With the new changes for % daily value for total sugars, you can apply the 5% and 15% DV recommendations to determine if there is a lot or a little of total sugars in the food. So, for example, if you are comparing 2 types of cereal and wanted to choose a lower sugar option, you can look at the %DV for sugar and choose the one with the lower %DV. Again, you want to make sure you are comparing the same serving size and also taking into consideration calories, fiber, and protein as other important components of nutrition information for weight loss.
Another mandatory change by Dec 2022 on Canadian food labels is the grouping of sugar in the ingredient list. The ingredients list lists ingredients in descending order by weight, in other words, if the ingredients that the food contains most of is listed from first to last. So, if you’re having wheat bread, wheat flour would like be listed as the first ingredient since most of the ingredient in wheat bread is wheat flour and ingredients like salt, sugar or yeast would be listed near the end since minute amounts are used.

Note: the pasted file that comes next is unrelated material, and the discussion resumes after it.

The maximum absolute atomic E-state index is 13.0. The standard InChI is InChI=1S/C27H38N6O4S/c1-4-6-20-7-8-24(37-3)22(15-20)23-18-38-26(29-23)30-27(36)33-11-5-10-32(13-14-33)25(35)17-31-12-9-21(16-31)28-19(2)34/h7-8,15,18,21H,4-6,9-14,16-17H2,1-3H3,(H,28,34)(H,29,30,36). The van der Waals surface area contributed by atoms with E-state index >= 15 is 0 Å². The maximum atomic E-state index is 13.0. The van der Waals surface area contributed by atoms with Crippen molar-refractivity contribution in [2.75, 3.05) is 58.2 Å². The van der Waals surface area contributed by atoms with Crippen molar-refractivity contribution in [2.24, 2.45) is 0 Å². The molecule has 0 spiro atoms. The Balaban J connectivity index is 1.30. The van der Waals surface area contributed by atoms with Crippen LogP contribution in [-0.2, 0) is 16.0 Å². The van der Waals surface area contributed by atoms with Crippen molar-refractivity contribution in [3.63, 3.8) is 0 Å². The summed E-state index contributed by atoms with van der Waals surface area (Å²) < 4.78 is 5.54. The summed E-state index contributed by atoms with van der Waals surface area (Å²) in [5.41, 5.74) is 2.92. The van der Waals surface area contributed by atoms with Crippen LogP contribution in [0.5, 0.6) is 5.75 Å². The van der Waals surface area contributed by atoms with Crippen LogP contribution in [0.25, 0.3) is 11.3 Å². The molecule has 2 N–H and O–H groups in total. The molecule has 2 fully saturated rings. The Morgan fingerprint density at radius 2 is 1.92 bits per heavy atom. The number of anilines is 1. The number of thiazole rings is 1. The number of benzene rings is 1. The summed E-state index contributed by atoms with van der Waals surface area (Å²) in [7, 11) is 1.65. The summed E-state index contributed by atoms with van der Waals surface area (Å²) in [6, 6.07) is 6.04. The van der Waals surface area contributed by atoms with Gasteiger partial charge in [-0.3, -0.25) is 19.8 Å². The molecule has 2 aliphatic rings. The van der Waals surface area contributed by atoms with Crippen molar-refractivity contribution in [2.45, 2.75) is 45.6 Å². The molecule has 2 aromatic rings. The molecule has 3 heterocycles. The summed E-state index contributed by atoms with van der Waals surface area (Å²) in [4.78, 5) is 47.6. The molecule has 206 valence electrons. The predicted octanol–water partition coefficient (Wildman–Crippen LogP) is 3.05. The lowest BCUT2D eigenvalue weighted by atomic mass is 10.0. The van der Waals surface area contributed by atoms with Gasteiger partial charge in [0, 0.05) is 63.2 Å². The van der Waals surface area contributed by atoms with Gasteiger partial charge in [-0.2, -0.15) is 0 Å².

Currently, the new changes don’t group all the added sugars together, so brown sugar, cane sugar, molassses or corn syrup can be scattered in the ingredients list, by weight. This can be confusing since you will have to scan through the entire ingredients list and may not know or may miss that glucose, fructose, dextrose, or sucrose are added sugar sources.
The new regulations require added sugars to be grouped together as “sugar” and the specific sugars will be included in brackets. The gram weights of each sugar will be added together. I personally really like this as it makes identifying added sugars in the food easier.
What exactly does 100g of sugar look like in a 2000 calorie diet for weight loss? How about a 1500 calorie diet for weight loss?
Let me show you!